inflated prices. It also fails to adequately allege Pre-Paids GAAP violation was the result
of an intent to mislead investors. Therefore, dismissal was appropriate. We now turn to
whether Plaintiffs should have been provided an opportunity to amend their complaint.
2. Amendment of Complaint
In their opposition to Pre-Paid Defendants motion to dismiss, Plaintiffs obliquely
requested leave to amend the Consolidated Complaint in the event the court determined it
was deficient. In its order granting Pre-Paid Defendants and Deloittes motions to dismiss,
the district court did not expressly deny, or even acknowledge, Plaintiffs request for leave

W e also note Pre-Paids directors and executives, several of them named

as defendants, could have initiated the stock repurchase program in order to
increase Pre-Paids stock price by decreasing the supply of its stock. In other
words, these directors and executives could have sacrificed the company for their
own personal gain.

to amend. However, in its conclusion, the court stated: Because it does not appear that any
amendment would be successful in overcoming the pleading deficiencies, this action is
dismissed with prejudice, and a judgment will enter. (R. App. Vol. III at A-749.)
Plaintiffs argue the district court abused its discretion in denying them leave to
amend. They assert the district court denied their request for leave to amend because
amendment would be futile. However, they contend the district court provided no
explanation as to why amendment would be futile. Plaintiffs also argue that under the
circumstances of this case leave to amend should have been freely given because they
made a timely request for amendment, they were not previously given any opportunity to
amend 33 and Pre-Paid Defendants would not be prejudiced. Fed. R. Civ. P. 15(a). This is
especially true, they assert, in a securities fraud action, where the pleading requirements are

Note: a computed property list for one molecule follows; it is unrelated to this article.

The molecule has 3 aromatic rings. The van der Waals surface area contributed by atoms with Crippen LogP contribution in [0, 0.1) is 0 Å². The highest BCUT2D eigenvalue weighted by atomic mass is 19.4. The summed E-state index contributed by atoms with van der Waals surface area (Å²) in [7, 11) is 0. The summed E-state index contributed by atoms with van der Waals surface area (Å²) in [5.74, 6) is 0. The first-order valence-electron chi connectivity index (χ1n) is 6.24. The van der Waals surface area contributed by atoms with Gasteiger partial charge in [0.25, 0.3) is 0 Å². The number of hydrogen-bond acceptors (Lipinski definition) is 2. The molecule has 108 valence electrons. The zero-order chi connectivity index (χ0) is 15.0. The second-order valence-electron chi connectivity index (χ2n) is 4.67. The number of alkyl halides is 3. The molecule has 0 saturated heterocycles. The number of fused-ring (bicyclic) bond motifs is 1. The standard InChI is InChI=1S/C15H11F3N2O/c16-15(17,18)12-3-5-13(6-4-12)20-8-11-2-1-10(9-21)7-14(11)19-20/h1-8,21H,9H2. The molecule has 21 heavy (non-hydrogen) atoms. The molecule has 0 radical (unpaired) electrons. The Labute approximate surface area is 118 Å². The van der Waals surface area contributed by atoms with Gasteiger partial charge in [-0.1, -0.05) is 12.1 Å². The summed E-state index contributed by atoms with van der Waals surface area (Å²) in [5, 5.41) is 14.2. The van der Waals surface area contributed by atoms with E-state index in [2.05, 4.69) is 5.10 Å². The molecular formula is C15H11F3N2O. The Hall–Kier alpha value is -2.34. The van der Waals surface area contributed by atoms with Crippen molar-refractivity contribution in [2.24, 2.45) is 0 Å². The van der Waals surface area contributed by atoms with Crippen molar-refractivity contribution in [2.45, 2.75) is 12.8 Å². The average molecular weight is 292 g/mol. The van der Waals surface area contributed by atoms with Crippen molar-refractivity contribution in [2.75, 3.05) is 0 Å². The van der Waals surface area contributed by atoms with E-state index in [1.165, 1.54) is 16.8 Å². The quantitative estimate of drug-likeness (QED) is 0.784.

so rigorous.
Although Plaintiffs contend the district court erred in denying their request for leave
to amend, no such request was properly before the court. [A] request for leave to amend
must give adequate notice to the district court and to the opposing party of the basis of the
proposed amendment before the court is required to recognize that a motion for leave to
amend is before it. Calderon v. Kansas Dept of Soc. & Rehab. Servs., 181 F.3d 1180,
1186-87 (10th Cir. 1999). This notice requirement assures that we do not require district
courts to engage in independent research or read the minds of litigants to determine if

W hile Plaintiffs complaint was titled Consolidated Amended

Complaint, it was in fact the first complaint they filed as a prospective class. (R.
App. Vol. I at A-17.)

information justifying an amendment exists. Id. at 1187 (quotations omitted). Here,

Plaintiffs made only a cursory request for leave to amend at the conclusion of their response
to Pre-Paid Defendants motion to dismiss. Not only did they not provide a proposed
amended complaint, they also failed to proffer what additional evidence they would plead or
how such additional evidence would remedy the Consolidated Complaints deficiencies.
They merely argued in a single paragraph that it is improper to deny leave to amend
(especially in cases dismissed for failure to adequately allege fraud) when the plaintiff does
not act in bad faith and defendant would not be prejudiced. In essence, they placed the
district court in the untenable position of making their case for them. Such a request is